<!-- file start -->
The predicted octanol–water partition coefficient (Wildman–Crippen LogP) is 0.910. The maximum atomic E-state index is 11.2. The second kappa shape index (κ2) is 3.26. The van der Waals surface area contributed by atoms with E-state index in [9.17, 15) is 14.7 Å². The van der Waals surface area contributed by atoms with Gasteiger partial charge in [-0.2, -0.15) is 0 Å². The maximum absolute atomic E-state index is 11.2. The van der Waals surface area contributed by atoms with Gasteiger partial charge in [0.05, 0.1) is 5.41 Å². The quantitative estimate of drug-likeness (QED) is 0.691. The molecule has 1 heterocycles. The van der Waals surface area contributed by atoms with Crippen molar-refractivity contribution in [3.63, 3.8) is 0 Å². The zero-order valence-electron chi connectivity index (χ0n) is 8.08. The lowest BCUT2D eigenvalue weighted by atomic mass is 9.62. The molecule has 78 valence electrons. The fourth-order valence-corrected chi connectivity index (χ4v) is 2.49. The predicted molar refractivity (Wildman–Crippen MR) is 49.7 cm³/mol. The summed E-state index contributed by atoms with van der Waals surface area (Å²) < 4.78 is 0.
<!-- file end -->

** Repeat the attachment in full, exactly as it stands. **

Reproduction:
The predicted octanol–water partition coefficient (Wildman–Crippen LogP) is 0.910. The maximum atomic E-state index is 11.2. The second kappa shape index (κ2) is 3.26. The van der Waals surface area contributed by atoms with E-state index in [9.17, 15) is 14.7 Å². The van der Waals surface area contributed by atoms with Gasteiger partial charge in [-0.2, -0.15) is 0 Å². The maximum absolute atomic E-state index is 11.2. The van der Waals surface area contributed by atoms with Gasteiger partial charge in [0.05, 0.1) is 5.41 Å². The quantitative estimate of drug-likeness (QED) is 0.691. The molecule has 1 heterocycles. The van der Waals surface area contributed by atoms with Crippen molar-refractivity contribution in [3.63, 3.8) is 0 Å². The zero-order valence-electron chi connectivity index (χ0n) is 8.08. The lowest BCUT2D eigenvalue weighted by atomic mass is 9.62. The molecule has 78 valence electrons. The fourth-order valence-corrected chi connectivity index (χ4v) is 2.49. The predicted molar refractivity (Wildman–Crippen MR) is 49.7 cm³/mol. The summed E-state index contributed by atoms with van der Waals surface area (Å²) < 4.78 is 0.